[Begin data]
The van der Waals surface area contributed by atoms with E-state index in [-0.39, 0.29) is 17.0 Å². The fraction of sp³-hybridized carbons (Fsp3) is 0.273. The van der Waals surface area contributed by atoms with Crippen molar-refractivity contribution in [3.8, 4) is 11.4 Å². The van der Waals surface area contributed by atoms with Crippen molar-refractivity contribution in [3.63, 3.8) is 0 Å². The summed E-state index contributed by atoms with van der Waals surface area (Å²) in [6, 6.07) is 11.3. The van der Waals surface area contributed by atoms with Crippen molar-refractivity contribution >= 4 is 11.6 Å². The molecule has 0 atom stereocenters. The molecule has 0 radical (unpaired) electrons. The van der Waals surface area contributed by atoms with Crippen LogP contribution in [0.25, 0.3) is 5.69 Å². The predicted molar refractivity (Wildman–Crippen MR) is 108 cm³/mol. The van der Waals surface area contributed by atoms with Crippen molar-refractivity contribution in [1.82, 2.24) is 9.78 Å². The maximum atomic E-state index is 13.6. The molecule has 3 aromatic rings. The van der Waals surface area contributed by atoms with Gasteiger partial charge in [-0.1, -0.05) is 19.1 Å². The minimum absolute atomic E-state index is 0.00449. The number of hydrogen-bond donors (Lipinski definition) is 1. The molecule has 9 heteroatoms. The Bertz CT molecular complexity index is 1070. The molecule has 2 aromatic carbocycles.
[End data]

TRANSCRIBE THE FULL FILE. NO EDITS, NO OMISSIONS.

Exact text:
The van der Waals surface area contributed by atoms with E-state index in [-0.39, 0.29) is 17.0 Å². The fraction of sp³-hybridized carbons (Fsp3) is 0.273. The van der Waals surface area contributed by atoms with Crippen molar-refractivity contribution in [3.8, 4) is 11.4 Å². The van der Waals surface area contributed by atoms with Crippen molar-refractivity contribution in [3.63, 3.8) is 0 Å². The summed E-state index contributed by atoms with van der Waals surface area (Å²) in [6, 6.07) is 11.3. The van der Waals surface area contributed by atoms with Crippen molar-refractivity contribution >= 4 is 11.6 Å². The molecule has 0 atom stereocenters. The molecule has 0 radical (unpaired) electrons. The van der Waals surface area contributed by atoms with Crippen LogP contribution in [0.25, 0.3) is 5.69 Å². The predicted molar refractivity (Wildman–Crippen MR) is 108 cm³/mol. The van der Waals surface area contributed by atoms with Crippen molar-refractivity contribution in [1.82, 2.24) is 9.78 Å². The maximum atomic E-state index is 13.6. The molecule has 3 aromatic rings. The van der Waals surface area contributed by atoms with Gasteiger partial charge in [-0.1, -0.05) is 19.1 Å². The minimum absolute atomic E-state index is 0.00449. The number of hydrogen-bond donors (Lipinski definition) is 1. The molecule has 9 heteroatoms. The Bertz CT molecular complexity index is 1070. The molecule has 2 aromatic carbocycles.